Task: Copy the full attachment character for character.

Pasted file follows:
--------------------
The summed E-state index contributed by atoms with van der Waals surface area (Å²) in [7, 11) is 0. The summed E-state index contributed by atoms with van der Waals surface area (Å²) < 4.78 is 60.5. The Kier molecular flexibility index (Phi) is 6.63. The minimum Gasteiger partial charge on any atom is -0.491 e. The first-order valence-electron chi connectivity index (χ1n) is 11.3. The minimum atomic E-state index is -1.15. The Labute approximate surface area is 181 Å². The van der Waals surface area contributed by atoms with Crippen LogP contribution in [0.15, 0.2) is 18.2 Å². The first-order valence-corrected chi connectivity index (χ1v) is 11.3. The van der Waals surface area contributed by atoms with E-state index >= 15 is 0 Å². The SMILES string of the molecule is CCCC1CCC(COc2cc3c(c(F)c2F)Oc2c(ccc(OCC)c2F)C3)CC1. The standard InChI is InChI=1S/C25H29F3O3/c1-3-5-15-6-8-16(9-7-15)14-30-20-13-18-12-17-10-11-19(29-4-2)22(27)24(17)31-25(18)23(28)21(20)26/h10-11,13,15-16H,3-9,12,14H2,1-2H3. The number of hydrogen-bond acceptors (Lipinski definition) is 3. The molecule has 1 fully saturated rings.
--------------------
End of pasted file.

The summed E-state index contributed by atoms with van der Waals surface area (Å²) in [7, 11) is 0. The summed E-state index contributed by atoms with van der Waals surface area (Å²) < 4.78 is 60.5. The Kier molecular flexibility index (Phi) is 6.63. The minimum Gasteiger partial charge on any atom is -0.491 e. The first-order valence-electron chi connectivity index (χ1n) is 11.3. The minimum atomic E-state index is -1.15. The Labute approximate surface area is 181 Å². The van der Waals surface area contributed by atoms with Crippen LogP contribution in [0.15, 0.2) is 18.2 Å². The first-order valence-corrected chi connectivity index (χ1v) is 11.3. The van der Waals surface area contributed by atoms with E-state index >= 15 is 0 Å². The SMILES string of the molecule is CCCC1CCC(COc2cc3c(c(F)c2F)Oc2c(ccc(OCC)c2F)C3)CC1. The standard InChI is InChI=1S/C25H29F3O3/c1-3-5-15-6-8-16(9-7-15)14-30-20-13-18-12-17-10-11-19(29-4-2)22(27)24(17)31-25(18)23(28)21(20)26/h10-11,13,15-16H,3-9,12,14H2,1-2H3. The number of hydrogen-bond acceptors (Lipinski definition) is 3. The molecule has 1 fully saturated rings.